N.Y. Slams Drug Makers’ Calls To Toss AWP Case07/12/2007 | Portfolio Media
By Christine Caulfield
Portfolio Media, New York
New York officials have asked a federal court to ignore a joint motion to throw out an antitrust case against a slew of drug companies accused of scamming Medicare, scoffing at arguments the case was “too large.”
In a filing Wednesday with the U.S. District Court for the District of Massachusetts, which is handling a slew of lawsuits against the pharmaceutical industry over inflated average wholesale prices (AWP), the city of New York and 43 New York counties - which share the load for funding public health insurance - said the companies had only themselves to blame for the size of the case.
The drug manufacturers, which include Wyeth Pharmaceuticals, Eli Lilly & Co., Amgen Inc. and Barr Laboratories Inc, have been hit with dozens of suits by U.S. federal and state government health officials alleging they conspired to overstate their published pharmaceutical prices in a scheme to defraud Medicare.
By fraudulently inflating their listed average wholesale prices for drugs covered by Medicare and Medicaid, the companies ensured excessive reimbursements to customers, the suit claims. To profit from the scheme, they then allegedly promoted the difference between the fake, bloated prices and their actual prices to entice more business and increase sales.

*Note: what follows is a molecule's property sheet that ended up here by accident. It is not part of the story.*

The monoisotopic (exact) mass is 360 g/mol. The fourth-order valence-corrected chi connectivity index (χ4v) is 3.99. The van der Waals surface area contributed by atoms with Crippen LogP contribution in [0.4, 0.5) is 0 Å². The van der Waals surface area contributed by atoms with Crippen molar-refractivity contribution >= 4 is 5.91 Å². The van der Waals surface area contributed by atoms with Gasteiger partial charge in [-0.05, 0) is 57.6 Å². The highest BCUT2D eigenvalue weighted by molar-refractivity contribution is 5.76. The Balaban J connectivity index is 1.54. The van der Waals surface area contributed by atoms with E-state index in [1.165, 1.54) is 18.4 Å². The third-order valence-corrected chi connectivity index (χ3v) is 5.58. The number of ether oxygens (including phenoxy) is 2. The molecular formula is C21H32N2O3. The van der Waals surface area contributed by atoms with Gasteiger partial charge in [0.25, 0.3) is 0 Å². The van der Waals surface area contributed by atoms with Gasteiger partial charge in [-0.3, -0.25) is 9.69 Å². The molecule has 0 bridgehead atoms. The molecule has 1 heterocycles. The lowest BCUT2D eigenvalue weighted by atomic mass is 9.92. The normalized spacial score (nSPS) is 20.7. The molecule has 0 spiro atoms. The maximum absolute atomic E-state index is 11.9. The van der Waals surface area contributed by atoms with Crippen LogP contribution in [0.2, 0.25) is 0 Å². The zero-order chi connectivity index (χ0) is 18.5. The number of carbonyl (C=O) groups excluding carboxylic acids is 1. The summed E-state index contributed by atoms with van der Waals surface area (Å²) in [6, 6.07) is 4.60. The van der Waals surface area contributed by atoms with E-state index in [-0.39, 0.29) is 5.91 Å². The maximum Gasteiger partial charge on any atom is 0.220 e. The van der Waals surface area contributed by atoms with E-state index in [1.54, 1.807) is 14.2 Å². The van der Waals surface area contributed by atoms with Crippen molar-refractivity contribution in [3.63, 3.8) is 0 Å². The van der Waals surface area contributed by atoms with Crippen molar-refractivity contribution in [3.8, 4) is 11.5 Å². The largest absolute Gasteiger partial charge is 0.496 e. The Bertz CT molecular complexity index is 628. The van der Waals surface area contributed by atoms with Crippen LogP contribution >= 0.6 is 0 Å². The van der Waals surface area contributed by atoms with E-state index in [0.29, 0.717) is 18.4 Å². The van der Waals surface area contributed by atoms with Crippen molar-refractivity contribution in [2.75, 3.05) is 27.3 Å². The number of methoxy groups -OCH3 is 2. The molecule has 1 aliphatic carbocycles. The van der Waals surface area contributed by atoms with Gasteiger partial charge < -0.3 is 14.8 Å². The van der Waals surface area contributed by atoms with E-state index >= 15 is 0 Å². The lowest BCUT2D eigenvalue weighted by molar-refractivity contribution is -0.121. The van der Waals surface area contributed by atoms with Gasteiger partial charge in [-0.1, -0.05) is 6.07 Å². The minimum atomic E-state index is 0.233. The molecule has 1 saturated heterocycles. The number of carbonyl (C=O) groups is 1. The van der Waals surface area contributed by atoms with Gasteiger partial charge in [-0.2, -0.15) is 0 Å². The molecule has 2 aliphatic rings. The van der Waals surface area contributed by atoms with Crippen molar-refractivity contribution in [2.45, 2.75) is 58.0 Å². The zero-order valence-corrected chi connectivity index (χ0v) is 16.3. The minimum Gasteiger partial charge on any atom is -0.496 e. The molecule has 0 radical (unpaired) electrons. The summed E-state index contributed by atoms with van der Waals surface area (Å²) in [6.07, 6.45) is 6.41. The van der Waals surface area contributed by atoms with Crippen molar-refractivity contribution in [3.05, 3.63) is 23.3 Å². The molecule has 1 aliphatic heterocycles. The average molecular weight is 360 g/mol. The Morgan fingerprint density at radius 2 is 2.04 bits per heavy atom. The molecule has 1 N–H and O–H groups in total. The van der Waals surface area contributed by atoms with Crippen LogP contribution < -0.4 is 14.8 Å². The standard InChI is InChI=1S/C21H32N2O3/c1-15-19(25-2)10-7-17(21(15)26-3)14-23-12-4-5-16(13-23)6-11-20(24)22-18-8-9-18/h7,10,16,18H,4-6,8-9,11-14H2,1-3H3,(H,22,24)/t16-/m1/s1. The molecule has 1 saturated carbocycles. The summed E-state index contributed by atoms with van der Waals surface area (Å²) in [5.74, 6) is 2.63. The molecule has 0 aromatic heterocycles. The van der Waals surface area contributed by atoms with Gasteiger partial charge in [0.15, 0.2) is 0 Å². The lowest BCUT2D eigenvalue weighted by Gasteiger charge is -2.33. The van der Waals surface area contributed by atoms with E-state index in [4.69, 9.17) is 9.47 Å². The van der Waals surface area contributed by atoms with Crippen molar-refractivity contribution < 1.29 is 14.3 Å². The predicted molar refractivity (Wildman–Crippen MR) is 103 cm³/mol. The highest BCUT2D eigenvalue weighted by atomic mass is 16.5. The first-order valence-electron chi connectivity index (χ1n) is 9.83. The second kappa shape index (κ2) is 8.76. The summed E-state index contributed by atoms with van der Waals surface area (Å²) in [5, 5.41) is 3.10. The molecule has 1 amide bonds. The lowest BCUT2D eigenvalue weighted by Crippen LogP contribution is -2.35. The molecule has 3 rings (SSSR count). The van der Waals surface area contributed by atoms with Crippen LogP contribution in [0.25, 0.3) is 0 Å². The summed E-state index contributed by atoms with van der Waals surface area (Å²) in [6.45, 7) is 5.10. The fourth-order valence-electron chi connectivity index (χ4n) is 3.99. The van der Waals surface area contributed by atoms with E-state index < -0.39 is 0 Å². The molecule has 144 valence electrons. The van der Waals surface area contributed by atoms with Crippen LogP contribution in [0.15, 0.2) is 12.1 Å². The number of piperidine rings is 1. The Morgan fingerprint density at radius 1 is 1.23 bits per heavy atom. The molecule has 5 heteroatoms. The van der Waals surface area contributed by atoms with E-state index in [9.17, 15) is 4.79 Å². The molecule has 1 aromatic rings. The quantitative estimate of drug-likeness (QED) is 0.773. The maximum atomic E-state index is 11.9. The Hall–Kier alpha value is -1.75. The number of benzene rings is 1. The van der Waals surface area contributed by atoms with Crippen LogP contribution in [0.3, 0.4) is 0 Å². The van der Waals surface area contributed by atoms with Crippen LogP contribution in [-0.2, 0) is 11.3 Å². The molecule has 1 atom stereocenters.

The companies had argued in their joint motion to dismiss filed late last month that the health officials had added to the case new drugs and new defendants in contravention of a court directive.
“The size of the case...is a function of defendants false price reporting,” the plaintiffs shot back. “This is not a class action and there is no provision in New York Social Services Law, the principles of common law fraud or unjust enrichment, to suggest that when a fraud infects $20 billion in expenditures, or more than 1300 drugs, it ceases to be a fraud.”
The plaintiffs also dismissed the companies’ argument that the prices used to demonstrate the alleged fraud and identify which drugs should be included in the case were too low and would likely distort results.
“Defendants’ complaint that the prices used are ridiculous and lead to distorted results. We agree the prices are ridiculous,” they wrote, adding the prices were the “actual prices paid” for the drugs by wholesalers.
In a separate brief filed Wednesday, the plaintiffs also called on the court to ignore the individual motions to dismiss filed by nine of the defendant drug companies, arguing the offenders had violated an explicit order not to flood the court with motions.
They said Judge Patti Saris had been unequivocal in her May 16 order calling for a single, collective brief from the drug companies opposing the amended complaint, yet an errant sub-group, including Amgen and Wyeth, had “completely ignored” the instructions.
In filing their motions, the pharmaceutical giants had invoked the Supreme Court’s recent ruling in Bell Atlantic Co. v. Twombly, which raised the bar for conspiracy claims.
The plaintiffs are represented by Kirby McInerney & Squire LLP.
The case is In re: Pharmaceutical Industry Average Wholesale Price Litigation, case number 01-cv-12257, in the U.S. District Court for the District of Massachusetts.